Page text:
Mapa has recently carried out a mini study into how the world's top banks handle mobile detection. The research covered 106 banks in 23 countries and we used an iPhone and an Android phone to do the testing. As well as providing a summary below, we've put the results together in a 2 page infographic.
Most of the banks that recognise a mobile device when accessing their website on a smartphone, around a third of those in the study, will automatically redirect a visitor to their mobile optimised site. Typically, customers are provided with a link to the desktop site from the mobile site, French banks by contrast prompted their customers to choose between the two before allowing them to access to the website.
App options, ATM finders and click-to-call common place
Nearly all of the banks that detected a mobile device provided a login option to online banking. In most cases the Android content matched the iPhone. Among the standard features more than half of the banks offered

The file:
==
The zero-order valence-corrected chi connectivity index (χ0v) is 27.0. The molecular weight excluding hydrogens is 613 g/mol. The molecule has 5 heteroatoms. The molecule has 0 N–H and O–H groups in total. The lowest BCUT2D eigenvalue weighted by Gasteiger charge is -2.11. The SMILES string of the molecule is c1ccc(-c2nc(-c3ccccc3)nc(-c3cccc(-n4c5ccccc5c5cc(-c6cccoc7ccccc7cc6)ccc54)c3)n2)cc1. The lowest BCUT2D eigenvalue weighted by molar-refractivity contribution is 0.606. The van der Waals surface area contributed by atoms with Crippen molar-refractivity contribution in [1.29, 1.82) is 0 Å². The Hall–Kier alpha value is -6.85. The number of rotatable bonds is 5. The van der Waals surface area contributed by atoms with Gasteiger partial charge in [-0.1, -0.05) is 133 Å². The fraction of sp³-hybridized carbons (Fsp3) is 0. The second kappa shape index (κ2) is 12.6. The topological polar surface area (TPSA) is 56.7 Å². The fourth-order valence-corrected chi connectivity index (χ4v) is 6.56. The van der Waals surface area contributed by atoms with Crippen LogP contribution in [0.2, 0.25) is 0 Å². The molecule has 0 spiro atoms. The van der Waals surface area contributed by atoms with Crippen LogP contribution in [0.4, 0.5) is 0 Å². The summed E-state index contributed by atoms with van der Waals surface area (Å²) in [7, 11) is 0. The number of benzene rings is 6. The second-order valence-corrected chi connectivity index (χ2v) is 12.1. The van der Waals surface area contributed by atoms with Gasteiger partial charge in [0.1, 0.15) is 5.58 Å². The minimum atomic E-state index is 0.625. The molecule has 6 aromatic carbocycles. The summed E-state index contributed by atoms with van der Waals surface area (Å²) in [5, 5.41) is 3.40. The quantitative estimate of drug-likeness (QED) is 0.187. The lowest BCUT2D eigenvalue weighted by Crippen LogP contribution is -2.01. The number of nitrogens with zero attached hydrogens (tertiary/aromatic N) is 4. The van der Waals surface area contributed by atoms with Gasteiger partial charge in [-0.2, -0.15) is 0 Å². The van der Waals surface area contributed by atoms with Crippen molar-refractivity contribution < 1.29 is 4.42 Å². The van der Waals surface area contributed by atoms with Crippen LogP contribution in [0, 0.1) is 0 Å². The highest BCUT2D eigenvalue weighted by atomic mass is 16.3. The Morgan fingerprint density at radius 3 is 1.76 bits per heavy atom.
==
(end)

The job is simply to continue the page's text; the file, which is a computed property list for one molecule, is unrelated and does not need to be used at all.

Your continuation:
- An option to download an iPhone or an Android app
- Had a branch or ATM finder on the main menu and
- Provided a click-to-call functionality
But more interestingly, we identified a number of non-traditional approaches of mobile optimised websites.
One size does not fit all
Several banks had interactive product or mobile banking promotion banners on the first landing page. All three Spanish banks with mobile device detection and France's BNP Paribas offer a non-traditional layout with main menu icons resembling smartphone apps rather than a traditional list of functions.
Four banks had integrated links to social media sites on the main menu of the bank’s mobile website. The social media icons were designed for sharing the content on Facebook and Twitter or visiting the bank’s YouTube channel on a mobile device.
La Caixa, Barclays, Nordea, NAB and Westpac all stand out
With so many different approaches, it is difficult to determine what best practice is. The Spanish bank La Caixa has possibly the most innovative approach, whilst Barclays stands out with its unique mobile security software offering and a search tool on the main menu.
However, unique does not necessarily mean better, as there are certainly some good examples of traditional approaches too, especially the ones that manage to integrate product information whilst maintaining a simple navigational structure. Banks such as Nordea (Finland), NAB, and Westpac come to mind.